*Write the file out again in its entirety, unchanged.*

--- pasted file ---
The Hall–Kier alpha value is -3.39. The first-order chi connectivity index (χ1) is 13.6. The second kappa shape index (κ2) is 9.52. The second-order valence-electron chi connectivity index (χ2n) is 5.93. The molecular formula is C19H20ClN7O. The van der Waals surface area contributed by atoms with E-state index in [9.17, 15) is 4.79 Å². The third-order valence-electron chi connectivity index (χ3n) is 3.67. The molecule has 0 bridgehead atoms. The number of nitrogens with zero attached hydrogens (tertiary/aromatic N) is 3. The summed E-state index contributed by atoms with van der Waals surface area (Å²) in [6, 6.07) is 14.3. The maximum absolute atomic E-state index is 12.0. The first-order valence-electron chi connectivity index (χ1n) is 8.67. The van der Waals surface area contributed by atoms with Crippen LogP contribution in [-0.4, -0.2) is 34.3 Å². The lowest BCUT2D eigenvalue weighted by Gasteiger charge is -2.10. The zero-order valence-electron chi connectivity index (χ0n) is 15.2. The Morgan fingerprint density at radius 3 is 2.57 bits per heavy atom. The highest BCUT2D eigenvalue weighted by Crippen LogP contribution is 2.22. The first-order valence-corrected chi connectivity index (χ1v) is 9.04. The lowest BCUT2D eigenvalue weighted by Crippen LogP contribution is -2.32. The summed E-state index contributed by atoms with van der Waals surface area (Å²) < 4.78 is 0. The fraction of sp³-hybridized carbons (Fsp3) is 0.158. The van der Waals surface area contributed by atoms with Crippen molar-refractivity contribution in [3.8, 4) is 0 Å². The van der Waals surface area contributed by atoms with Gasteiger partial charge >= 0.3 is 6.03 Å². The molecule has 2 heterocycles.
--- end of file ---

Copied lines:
The Hall–Kier alpha value is -3.39. The first-order chi connectivity index (χ1) is 13.6. The second kappa shape index (κ2) is 9.52. The second-order valence-electron chi connectivity index (χ2n) is 5.93. The molecular formula is C19H20ClN7O. The van der Waals surface area contributed by atoms with E-state index in [9.17, 15) is 4.79 Å². The third-order valence-electron chi connectivity index (χ3n) is 3.67. The molecule has 0 bridgehead atoms. The number of nitrogens with zero attached hydrogens (tertiary/aromatic N) is 3. The summed E-state index contributed by atoms with van der Waals surface area (Å²) in [6, 6.07) is 14.3. The maximum absolute atomic E-state index is 12.0. The first-order valence-electron chi connectivity index (χ1n) is 8.67. The van der Waals surface area contributed by atoms with Crippen LogP contribution in [-0.4, -0.2) is 34.3 Å². The lowest BCUT2D eigenvalue weighted by Gasteiger charge is -2.10. The zero-order valence-electron chi connectivity index (χ0n) is 15.2. The Morgan fingerprint density at radius 3 is 2.57 bits per heavy atom. The highest BCUT2D eigenvalue weighted by Crippen LogP contribution is 2.22. The first-order valence-corrected chi connectivity index (χ1v) is 9.04. The lowest BCUT2D eigenvalue weighted by Crippen LogP contribution is -2.32. The summed E-state index contributed by atoms with van der Waals surface area (Å²) < 4.78 is 0. The fraction of sp³-hybridized carbons (Fsp3) is 0.158. The van der Waals surface area contributed by atoms with Crippen molar-refractivity contribution in [3.8, 4) is 0 Å². The van der Waals surface area contributed by atoms with Gasteiger partial charge >= 0.3 is 6.03 Å². The molecule has 2 heterocycles.